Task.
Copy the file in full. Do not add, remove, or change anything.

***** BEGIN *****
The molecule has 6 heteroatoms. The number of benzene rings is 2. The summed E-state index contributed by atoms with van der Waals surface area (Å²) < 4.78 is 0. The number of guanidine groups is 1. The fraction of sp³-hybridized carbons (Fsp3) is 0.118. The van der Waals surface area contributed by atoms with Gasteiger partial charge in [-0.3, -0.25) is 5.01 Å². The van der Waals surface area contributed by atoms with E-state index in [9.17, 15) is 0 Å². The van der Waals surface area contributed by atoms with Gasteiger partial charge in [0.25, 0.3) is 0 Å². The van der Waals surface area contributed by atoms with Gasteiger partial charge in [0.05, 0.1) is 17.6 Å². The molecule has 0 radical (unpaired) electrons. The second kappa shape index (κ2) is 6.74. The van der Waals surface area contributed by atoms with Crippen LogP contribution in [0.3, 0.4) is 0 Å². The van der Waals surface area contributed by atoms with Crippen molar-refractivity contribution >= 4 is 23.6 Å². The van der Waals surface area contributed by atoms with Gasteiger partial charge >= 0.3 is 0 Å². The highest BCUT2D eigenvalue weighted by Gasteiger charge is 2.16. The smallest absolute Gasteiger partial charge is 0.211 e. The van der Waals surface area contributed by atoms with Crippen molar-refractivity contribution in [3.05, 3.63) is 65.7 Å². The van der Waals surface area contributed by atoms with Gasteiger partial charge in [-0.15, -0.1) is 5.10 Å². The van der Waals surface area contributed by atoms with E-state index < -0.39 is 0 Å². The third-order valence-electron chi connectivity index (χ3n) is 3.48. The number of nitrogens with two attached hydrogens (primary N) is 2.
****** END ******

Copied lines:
The molecule has 6 heteroatoms. The number of benzene rings is 2. The summed E-state index contributed by atoms with van der Waals surface area (Å²) < 4.78 is 0. The number of guanidine groups is 1. The fraction of sp³-hybridized carbons (Fsp3) is 0.118. The van der Waals surface area contributed by atoms with Gasteiger partial charge in [-0.3, -0.25) is 5.01 Å². The van der Waals surface area contributed by atoms with E-state index in [9.17, 15) is 0 Å². The van der Waals surface area contributed by atoms with Gasteiger partial charge in [0.25, 0.3) is 0 Å². The van der Waals surface area contributed by atoms with Gasteiger partial charge in [0.05, 0.1) is 17.6 Å². The molecule has 0 radical (unpaired) electrons. The second kappa shape index (κ2) is 6.74. The van der Waals surface area contributed by atoms with Crippen LogP contribution in [0.3, 0.4) is 0 Å². The van der Waals surface area contributed by atoms with Crippen molar-refractivity contribution >= 4 is 23.6 Å². The van der Waals surface area contributed by atoms with Gasteiger partial charge >= 0.3 is 0 Å². The highest BCUT2D eigenvalue weighted by Gasteiger charge is 2.16. The smallest absolute Gasteiger partial charge is 0.211 e. The van der Waals surface area contributed by atoms with Crippen molar-refractivity contribution in [3.05, 3.63) is 65.7 Å². The van der Waals surface area contributed by atoms with Gasteiger partial charge in [-0.15, -0.1) is 5.10 Å². The van der Waals surface area contributed by atoms with E-state index < -0.39 is 0 Å². The third-order valence-electron chi connectivity index (χ3n) is 3.48. The number of nitrogens with two attached hydrogens (primary N) is 2.